Are introns just junk? (textbooks)

anthonyp at scripps.edu anthonyp at scripps.edu
Thu Nov 4 13:05:55 EST 1993


In article <1993Nov2.092727.17706 at ac.dal.ca>, <arlin at ac.dal.ca> writes:
> Xref: riscsm bionet.cellbiol:119 b

> Please allow me to add a little qualification to my previous 
statements: 
> writers of textbooks sometimes cannot present all sides in a debate, 
and
> so they pick the side they feel is most likely to correct.  Sometimes
> the relationship of data to theory gets over-simplified in an effort 
to
> persuade, or just to make a complex question more comprehensible.  
> 
> But this type of modification/simplification/distortion (call it what 
you 
> will) is not limited to textbooks.  
[   ]
> If it sounds too good to be true, it probably isn't.  
> 
> Arlin

Arlin makes a good point here.  When trying to explain a complex point, 
any instructor or textbook auther must make a coherent presentation out 
of what are usually conflicting data sets.  I used to say of one of my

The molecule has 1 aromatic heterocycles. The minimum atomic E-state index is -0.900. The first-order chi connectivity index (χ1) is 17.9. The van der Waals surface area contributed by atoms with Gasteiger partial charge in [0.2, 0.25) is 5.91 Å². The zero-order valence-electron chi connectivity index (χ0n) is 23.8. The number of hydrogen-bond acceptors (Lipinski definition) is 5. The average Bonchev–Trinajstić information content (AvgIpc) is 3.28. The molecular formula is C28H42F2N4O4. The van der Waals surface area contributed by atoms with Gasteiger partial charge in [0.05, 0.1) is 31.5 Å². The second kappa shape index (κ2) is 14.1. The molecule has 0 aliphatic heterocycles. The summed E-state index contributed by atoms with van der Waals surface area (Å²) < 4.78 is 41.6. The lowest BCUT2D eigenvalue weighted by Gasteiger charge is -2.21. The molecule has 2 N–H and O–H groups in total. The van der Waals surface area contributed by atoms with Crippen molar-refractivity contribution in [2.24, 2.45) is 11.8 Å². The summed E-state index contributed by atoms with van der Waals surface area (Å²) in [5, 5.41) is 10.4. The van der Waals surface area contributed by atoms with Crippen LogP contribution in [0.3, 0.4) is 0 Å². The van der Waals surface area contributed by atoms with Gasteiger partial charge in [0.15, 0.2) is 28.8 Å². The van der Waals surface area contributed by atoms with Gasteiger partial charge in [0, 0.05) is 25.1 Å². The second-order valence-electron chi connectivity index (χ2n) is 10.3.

professors in grad school that he presents a beautiful picture of the 
cell--considerably more beautiful than the facts can support.
I think the best one can hope is to make one's bias clear so that the 
student has some basis for criticism.

Quoting from the Preface of "Molecular Biology of the Cell" (Alberts et 
al.)  "But these unsolved problems provide much of the excitment...
Thus, rather than simply present disjointed facts in areas that are 
poorly understood, we have often ventured hypotheses for the reader to 
consider and, we hope, to criticize."

Having said that, there does seem to be some crony-ism in the way the 
hypotheses are selected for any particular unresolved area.
And, perhaps for those who don't read the preface, it should be made 
more clear in text where the areas of confusion are. 
I would suggest that people should not be so surprised that there are 
statements in textbooks that are biased, or just plain wrong.

-tony

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